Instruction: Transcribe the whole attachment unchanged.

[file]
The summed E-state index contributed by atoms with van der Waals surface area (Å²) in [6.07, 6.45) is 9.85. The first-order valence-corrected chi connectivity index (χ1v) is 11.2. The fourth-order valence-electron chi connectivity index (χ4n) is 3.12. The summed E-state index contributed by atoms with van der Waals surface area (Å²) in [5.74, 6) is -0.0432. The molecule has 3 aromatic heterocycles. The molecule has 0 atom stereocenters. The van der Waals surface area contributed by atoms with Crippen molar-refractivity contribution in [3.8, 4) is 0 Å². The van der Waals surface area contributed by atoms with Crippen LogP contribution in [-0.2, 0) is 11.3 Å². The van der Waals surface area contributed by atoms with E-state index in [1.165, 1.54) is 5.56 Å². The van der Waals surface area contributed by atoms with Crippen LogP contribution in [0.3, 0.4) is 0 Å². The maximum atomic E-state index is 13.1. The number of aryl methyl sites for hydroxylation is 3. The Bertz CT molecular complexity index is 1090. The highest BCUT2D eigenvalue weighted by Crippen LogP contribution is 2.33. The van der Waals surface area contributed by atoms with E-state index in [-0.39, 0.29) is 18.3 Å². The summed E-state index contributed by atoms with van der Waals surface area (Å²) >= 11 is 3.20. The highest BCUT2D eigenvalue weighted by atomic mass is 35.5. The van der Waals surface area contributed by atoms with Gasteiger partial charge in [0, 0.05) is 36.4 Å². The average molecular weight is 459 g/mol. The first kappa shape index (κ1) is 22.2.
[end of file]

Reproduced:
The summed E-state index contributed by atoms with van der Waals surface area (Å²) in [6.07, 6.45) is 9.85. The first-order valence-corrected chi connectivity index (χ1v) is 11.2. The fourth-order valence-electron chi connectivity index (χ4n) is 3.12. The summed E-state index contributed by atoms with van der Waals surface area (Å²) in [5.74, 6) is -0.0432. The molecule has 3 aromatic heterocycles. The molecule has 0 atom stereocenters. The van der Waals surface area contributed by atoms with Crippen molar-refractivity contribution in [3.8, 4) is 0 Å². The van der Waals surface area contributed by atoms with Crippen LogP contribution in [-0.2, 0) is 11.3 Å². The van der Waals surface area contributed by atoms with E-state index in [1.165, 1.54) is 5.56 Å². The van der Waals surface area contributed by atoms with Crippen LogP contribution in [0.3, 0.4) is 0 Å². The maximum atomic E-state index is 13.1. The number of aryl methyl sites for hydroxylation is 3. The Bertz CT molecular complexity index is 1090. The highest BCUT2D eigenvalue weighted by Crippen LogP contribution is 2.33. The van der Waals surface area contributed by atoms with E-state index in [-0.39, 0.29) is 18.3 Å². The summed E-state index contributed by atoms with van der Waals surface area (Å²) >= 11 is 3.20. The highest BCUT2D eigenvalue weighted by atomic mass is 35.5. The van der Waals surface area contributed by atoms with Gasteiger partial charge in [0, 0.05) is 36.4 Å². The average molecular weight is 459 g/mol. The first kappa shape index (κ1) is 22.2.